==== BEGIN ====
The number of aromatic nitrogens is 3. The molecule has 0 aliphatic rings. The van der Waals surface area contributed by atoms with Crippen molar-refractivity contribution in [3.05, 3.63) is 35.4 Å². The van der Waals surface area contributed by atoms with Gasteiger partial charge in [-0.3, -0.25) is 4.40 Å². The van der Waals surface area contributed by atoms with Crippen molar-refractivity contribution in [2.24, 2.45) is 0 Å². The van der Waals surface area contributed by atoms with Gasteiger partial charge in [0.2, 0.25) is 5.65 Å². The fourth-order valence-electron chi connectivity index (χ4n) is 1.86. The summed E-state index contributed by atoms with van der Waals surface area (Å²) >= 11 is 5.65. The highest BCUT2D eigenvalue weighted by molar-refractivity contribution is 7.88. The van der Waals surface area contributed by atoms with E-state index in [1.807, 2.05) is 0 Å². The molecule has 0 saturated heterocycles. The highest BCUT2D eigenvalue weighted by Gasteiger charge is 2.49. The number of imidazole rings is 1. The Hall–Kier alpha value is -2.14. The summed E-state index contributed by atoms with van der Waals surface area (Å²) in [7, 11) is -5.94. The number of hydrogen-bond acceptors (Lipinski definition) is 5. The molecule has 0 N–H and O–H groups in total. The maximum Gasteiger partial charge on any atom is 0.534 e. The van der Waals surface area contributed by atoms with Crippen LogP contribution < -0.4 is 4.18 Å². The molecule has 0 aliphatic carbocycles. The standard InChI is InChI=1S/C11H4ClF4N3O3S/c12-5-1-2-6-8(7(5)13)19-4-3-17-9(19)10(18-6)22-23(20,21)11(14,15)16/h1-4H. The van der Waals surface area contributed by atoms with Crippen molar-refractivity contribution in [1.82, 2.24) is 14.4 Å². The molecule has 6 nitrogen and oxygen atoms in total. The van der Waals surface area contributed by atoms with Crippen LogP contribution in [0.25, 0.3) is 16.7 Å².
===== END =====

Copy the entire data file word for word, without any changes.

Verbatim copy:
The number of aromatic nitrogens is 3. The molecule has 0 aliphatic rings. The van der Waals surface area contributed by atoms with Crippen molar-refractivity contribution in [3.05, 3.63) is 35.4 Å². The van der Waals surface area contributed by atoms with Gasteiger partial charge in [-0.3, -0.25) is 4.40 Å². The van der Waals surface area contributed by atoms with Crippen molar-refractivity contribution in [2.24, 2.45) is 0 Å². The van der Waals surface area contributed by atoms with Gasteiger partial charge in [0.2, 0.25) is 5.65 Å². The fourth-order valence-electron chi connectivity index (χ4n) is 1.86. The summed E-state index contributed by atoms with van der Waals surface area (Å²) >= 11 is 5.65. The highest BCUT2D eigenvalue weighted by molar-refractivity contribution is 7.88. The van der Waals surface area contributed by atoms with E-state index in [1.807, 2.05) is 0 Å². The molecule has 0 saturated heterocycles. The highest BCUT2D eigenvalue weighted by Gasteiger charge is 2.49. The number of imidazole rings is 1. The Hall–Kier alpha value is -2.14. The summed E-state index contributed by atoms with van der Waals surface area (Å²) in [7, 11) is -5.94. The number of hydrogen-bond acceptors (Lipinski definition) is 5. The molecule has 0 N–H and O–H groups in total. The maximum Gasteiger partial charge on any atom is 0.534 e. The van der Waals surface area contributed by atoms with Crippen LogP contribution < -0.4 is 4.18 Å². The molecule has 0 aliphatic carbocycles. The standard InChI is InChI=1S/C11H4ClF4N3O3S/c12-5-1-2-6-8(7(5)13)19-4-3-17-9(19)10(18-6)22-23(20,21)11(14,15)16/h1-4H. The van der Waals surface area contributed by atoms with Crippen molar-refractivity contribution in [1.82, 2.24) is 14.4 Å². The molecule has 6 nitrogen and oxygen atoms in total. The van der Waals surface area contributed by atoms with Crippen LogP contribution in [0.25, 0.3) is 16.7 Å².